Celebrating a 100th anniversary is special. The League of Women Voters, Montgomery County is making plans to celebrate women’s right to vote in style.
A century ago, the 19th amendment became part of the Constitution and women could vote for the first time. The year also marks the official start of the League of Women Voters, the group that had been actively working for the right for years.
“The community is invited to a variety of events and celebrations that will reflect our mission of education for voters,” said Elizabeth Obenshain, president of the local league, “and making sure we know our history.”
The keynote event will be a Champagne Celebration at the Lyric Theatre, Saturday, Mar. 14, with a free showing of the award-winning film “Iron Jawed Angels,” the story of some of the history of the passage of the 19th amendment.
“We hope many in the community will come to see the film,” Obenshain said. “And, stay for the champagne celebration after the film, about 4 p.m.” There will be a few minutes of talking about Virginia’s and the local efforts along with the champagne toast to the pioneers’ success.
A local connection was that one of the Virginia women’s suffrage leaders in 1886, Lila Meade Valentine, of Richmond, tried to get her cousin who was president of Virginia Tech, to let her talk to the students. The cousin, in the sentiment of the time, just couldn’t find a good date for her to talk to students about women voting.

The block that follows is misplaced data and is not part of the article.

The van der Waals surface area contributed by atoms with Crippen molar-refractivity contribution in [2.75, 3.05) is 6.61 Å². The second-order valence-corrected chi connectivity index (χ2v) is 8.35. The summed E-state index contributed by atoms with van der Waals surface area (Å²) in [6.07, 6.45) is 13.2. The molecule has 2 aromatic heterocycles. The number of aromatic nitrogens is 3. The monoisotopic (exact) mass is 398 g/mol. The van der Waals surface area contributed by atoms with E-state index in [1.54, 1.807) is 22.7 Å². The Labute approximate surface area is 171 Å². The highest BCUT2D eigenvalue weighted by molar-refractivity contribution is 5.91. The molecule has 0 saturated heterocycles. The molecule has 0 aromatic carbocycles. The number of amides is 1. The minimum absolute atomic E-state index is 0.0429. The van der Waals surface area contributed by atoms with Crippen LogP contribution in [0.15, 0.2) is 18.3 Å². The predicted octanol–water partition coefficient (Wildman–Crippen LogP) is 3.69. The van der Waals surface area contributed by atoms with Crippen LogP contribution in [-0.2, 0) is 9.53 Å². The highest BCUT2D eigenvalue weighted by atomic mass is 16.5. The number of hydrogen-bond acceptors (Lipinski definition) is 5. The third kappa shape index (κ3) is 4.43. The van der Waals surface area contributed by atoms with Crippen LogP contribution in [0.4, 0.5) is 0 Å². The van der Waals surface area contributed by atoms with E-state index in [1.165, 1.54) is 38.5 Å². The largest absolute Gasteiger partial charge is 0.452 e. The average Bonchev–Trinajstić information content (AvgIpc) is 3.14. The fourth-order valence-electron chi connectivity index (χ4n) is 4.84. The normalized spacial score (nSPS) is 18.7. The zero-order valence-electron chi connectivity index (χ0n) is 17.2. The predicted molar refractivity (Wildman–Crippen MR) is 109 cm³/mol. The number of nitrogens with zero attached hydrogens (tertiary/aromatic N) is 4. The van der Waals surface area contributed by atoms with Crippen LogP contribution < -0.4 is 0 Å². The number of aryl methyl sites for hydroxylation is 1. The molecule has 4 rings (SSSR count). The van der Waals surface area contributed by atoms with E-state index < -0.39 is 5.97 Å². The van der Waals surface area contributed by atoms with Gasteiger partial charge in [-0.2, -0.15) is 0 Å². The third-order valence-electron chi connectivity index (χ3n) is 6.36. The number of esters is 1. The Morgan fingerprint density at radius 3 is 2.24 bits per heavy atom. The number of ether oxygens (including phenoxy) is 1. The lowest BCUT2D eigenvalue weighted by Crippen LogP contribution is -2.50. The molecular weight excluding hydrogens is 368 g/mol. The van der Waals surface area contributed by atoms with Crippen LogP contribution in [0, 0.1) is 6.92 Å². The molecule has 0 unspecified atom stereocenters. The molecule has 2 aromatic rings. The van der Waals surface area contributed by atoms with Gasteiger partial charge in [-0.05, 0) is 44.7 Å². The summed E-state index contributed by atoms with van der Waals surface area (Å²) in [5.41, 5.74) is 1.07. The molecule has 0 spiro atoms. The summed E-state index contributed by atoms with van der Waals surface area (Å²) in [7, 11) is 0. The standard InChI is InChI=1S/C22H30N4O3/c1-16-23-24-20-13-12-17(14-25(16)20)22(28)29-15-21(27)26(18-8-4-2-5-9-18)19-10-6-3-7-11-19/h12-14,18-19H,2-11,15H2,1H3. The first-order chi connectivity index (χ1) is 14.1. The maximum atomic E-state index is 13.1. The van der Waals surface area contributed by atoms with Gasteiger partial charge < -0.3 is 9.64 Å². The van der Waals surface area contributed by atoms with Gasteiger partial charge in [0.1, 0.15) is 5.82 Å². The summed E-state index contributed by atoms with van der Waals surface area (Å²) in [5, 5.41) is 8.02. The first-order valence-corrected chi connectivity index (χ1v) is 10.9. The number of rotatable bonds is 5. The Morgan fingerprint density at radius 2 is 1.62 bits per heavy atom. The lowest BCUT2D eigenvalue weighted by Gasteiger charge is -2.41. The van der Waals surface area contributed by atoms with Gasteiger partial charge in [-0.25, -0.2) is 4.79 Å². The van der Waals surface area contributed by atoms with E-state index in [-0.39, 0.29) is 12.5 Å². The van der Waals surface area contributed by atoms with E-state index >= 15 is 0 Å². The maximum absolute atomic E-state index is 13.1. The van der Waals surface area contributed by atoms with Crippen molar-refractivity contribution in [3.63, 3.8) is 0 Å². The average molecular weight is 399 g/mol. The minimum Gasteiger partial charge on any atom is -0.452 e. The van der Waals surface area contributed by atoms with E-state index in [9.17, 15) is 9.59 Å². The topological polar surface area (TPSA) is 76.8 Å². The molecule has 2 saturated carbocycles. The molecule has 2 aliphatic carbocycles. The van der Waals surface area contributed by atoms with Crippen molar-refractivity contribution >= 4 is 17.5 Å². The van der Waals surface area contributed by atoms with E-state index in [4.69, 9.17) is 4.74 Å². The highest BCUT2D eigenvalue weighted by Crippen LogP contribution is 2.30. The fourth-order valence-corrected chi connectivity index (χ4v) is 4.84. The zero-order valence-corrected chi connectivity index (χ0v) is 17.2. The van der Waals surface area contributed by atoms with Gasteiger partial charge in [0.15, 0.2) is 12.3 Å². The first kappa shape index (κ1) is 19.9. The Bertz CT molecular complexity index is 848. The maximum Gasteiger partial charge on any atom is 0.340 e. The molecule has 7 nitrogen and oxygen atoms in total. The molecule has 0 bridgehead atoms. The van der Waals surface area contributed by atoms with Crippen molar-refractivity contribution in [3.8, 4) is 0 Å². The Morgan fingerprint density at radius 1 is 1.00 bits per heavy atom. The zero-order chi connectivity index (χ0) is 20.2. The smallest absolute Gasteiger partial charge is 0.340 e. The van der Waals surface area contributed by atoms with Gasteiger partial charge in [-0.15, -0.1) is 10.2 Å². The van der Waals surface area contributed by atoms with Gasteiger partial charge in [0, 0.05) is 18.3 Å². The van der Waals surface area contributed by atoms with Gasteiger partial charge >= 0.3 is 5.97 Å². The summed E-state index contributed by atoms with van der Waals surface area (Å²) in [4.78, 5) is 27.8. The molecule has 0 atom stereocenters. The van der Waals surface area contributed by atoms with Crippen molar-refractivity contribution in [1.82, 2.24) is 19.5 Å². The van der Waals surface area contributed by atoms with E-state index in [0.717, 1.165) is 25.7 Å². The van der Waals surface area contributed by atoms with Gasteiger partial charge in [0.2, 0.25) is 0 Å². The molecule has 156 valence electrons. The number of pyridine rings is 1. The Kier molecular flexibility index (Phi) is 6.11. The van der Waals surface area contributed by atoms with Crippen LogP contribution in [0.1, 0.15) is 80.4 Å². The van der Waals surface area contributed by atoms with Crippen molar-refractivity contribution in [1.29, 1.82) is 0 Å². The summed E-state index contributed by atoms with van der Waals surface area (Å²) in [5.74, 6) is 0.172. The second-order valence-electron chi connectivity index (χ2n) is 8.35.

Obenshain listed some of the other events.
Tuesday, Mar. 3, 10:30 a.m. at Warm Hearth Village Center, Carolyn Rude, retired Virginia Tech professor will talk on Introducing Black Suffragists. It is part of the Lifelong Learning Institute at Virginia Tech.
Saturday, Mar. 21, 10 a.m. at Warm Hearth Village Center, a theatre production by Virginia Tech and Radford University students and faculty will present a special performance of scenes for suffrage called “Yellow Rose or Red Rose: Scenes from the Suffrage Movement.”
Saturday, May 2, between 10 a.m. and 2 p.m. “Women and the Vote” theatrical presentations by Virginia Tech and Radford University students will be at the Alexander Black House.
The history also will be on display at the Alexander Black House in a show coordinated by Grant Hamming.
March 6 to April 5, an exhibit of changes in Women’s clothing will be on display at the Wallace Hall Gallery at Virginia Tech.
To focus on the League’s education mission, it will host an election analyst and forecaster, Rachel Bitecofer, to speak at its annual meeting, Thursday, April 23, Warm Hearth Village. Her work is featured at national level news media. A senior research fellow at the Niskanen Center in Washington DC, she is assistant director of the Wason Center for Public Policy at Christopher Newport University.
Many organizations will be creating programs to celebrate the 100th anniversary of the 19th Constitutional Amendment which ensured women’s right to vote. The Montgomery-Radford-Floyd Branch of the NAACP, which works with the League, is especially sponsoring many of the events.
-Mary Beth Johnson
League of Women Voters